A snarling and disproportionately vocal segment of the populace will exult when Barack Obama leaves the White House in January 2017. Whether they will be correspondingly welcoming toward the new inhabitant is not known. Columnist David Brooks pre-emptively declared his nostalgic fondness for the Obama presidency in a February column (“I’ll miss Barack Obama”), and I wonder if more such admissions will be forthcoming; can you see it in the anxious faces, hear it in the nervous comments, of some of the opposition—a creeping “we didn’t know what we had it until we saw what might rise in its place” sense of impending remorse (if not doom)? Starting around 1986 and through the end of his time in office, Ronald Reagan talked about lifting the restriction on presidential term limits, even countenancing an effort to repeal the Twenty-Second Amendment. Obama has offered no such proposal, though last summer some outlets misrepresented comments he made about his hypothetical re-electability to suggest that he had. Still, with relatively comfortable victories in consecutive popular and electoral college campaigns, he’d be in strong position to run and win—especially given, well, the competition. But the people have already twice had their say, and thus in accordance with the Constitution, he will leave, after eight years of petulant Republican obstructionism culminating in the refusal to let him fully exercise the Constitutionally accorded responsibility to appoint a Supreme Court nominee.

Where does he go next? Obama will be young for a former president, so those who’ve supported him anticipate a vigorous and presumably lengthy engagement with issues that have shaped his political philosophy over time. Or shaped their own: Save maybe for the dawn of a new presidency, there’s little that offers so enticing a slate on which to project hopes than a youthful post-presidency. Per custom, Obama will pen a post-presidential memoir, and being a natural and compelling writer—as anyone who read Dreams from My Father knows—he’ll probably do it better than most, even assuming he doesn’t dish on his opposition. He may find himself spoken of as a potential Supreme Court justice, though he’s hinted he doesn’t want that. What’s probably a safe bet is that he won’t go into a quiet retirement spent exploring heretofore unguessed-at artistic urges. What’s hoped is that neither will he single-mindedly devote his talents to growing a foundation in his and his family’s name.

Obama has said he’d like to get back in front of a classroom, and recently the New Yorker’s Cinque Henderson took this possibility to its logical extreme by imagining three touching-down points.

Forget a place like Columbia Law School, Henderson says (“To put it bluntly, rich white kids at rich white schools don’t need him”); instead, Obama could consider a position at one of the nation’s historically black colleges or universities, or at one of our eleven-hundred community colleges. But what Henderson really desires is that Obama, as improbable as it might be, think about teaching at an urban public K-12 school—perhaps a course in U.S. government for high school seniors:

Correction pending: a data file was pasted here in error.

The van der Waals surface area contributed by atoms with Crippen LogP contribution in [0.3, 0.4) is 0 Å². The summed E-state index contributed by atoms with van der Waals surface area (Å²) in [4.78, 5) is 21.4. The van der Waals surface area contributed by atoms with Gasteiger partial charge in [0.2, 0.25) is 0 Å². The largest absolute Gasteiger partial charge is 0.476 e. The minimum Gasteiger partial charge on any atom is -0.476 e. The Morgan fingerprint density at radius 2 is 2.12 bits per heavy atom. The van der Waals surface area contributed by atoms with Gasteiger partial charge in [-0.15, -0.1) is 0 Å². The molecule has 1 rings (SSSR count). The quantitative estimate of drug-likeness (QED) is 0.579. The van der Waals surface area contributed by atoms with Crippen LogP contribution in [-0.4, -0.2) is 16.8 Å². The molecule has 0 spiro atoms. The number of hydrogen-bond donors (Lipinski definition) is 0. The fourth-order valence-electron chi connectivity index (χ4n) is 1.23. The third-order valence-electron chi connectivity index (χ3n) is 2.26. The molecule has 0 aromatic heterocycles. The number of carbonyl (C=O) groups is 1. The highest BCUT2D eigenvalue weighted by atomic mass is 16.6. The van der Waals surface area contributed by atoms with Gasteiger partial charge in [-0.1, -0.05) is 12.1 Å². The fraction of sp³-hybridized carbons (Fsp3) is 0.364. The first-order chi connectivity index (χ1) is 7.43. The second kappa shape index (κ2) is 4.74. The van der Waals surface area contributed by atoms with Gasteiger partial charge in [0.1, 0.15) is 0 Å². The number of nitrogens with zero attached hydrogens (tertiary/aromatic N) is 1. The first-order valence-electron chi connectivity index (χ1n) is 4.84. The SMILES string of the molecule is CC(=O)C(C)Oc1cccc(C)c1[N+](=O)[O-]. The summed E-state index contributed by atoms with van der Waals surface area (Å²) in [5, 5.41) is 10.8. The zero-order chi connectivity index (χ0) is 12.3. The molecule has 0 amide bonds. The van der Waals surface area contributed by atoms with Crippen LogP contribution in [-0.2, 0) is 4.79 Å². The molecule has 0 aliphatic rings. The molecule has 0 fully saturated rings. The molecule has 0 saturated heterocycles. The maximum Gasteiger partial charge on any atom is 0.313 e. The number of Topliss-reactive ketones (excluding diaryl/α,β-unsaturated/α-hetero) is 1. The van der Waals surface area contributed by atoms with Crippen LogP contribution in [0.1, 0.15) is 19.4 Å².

In 2013, less than two per cent of public-school teachers were black men, which tells us that the overwhelming majority of kids, both black and white, have little direct exposure to professional black men in their daily lives. This has had a disastrous effect on the development of black students, and especially black boys, contributing to their staggering levels of behavioral issues, suspensions, and, ultimately, dropouts. A recent study by the Department of Education found that black boys receive more than two-thirds of all public-school suspensions. Another study showed that black students are less likely to be recommended for gifted programs when they are taught by non-black teachers. These problems are not straightforward—neither poverty nor racism nor the depredations of popular culture represent a single answer—but Obama, as a high-school teacher, could reinvigorate efforts to solve them.

Yes, more projected hopes, but it is interesting to think about, especially in light of current initiatives by New York, Philadelphia, and other cities to recruit black and Latino males to the teaching ranks. Obama probably won’t end up in this kind of classroom, but the idea of his lending his energies in some way to such an effort would have great appeal to advocates of public education, and perhaps even a measurably positive effect.

And it could still leave him time for other things. No one says Obama has to match the activity levels of the peripatetic Jimmy Carter, who as freelance diplomatic mediator, global health advocate, Habitat for Humanity volunteer, author, and Nobel Prize winner is now the indisputable yardstick for a long and productive life post-presidency. Yet there are worse models to follow than someone who, on top of everything else, has also continued to teach Sunday school. One should do good for its own sake. But couldn’t it also be the best revenge?

Dominic Preziosi is Commonweal’s editor. Follow him on Twitter.

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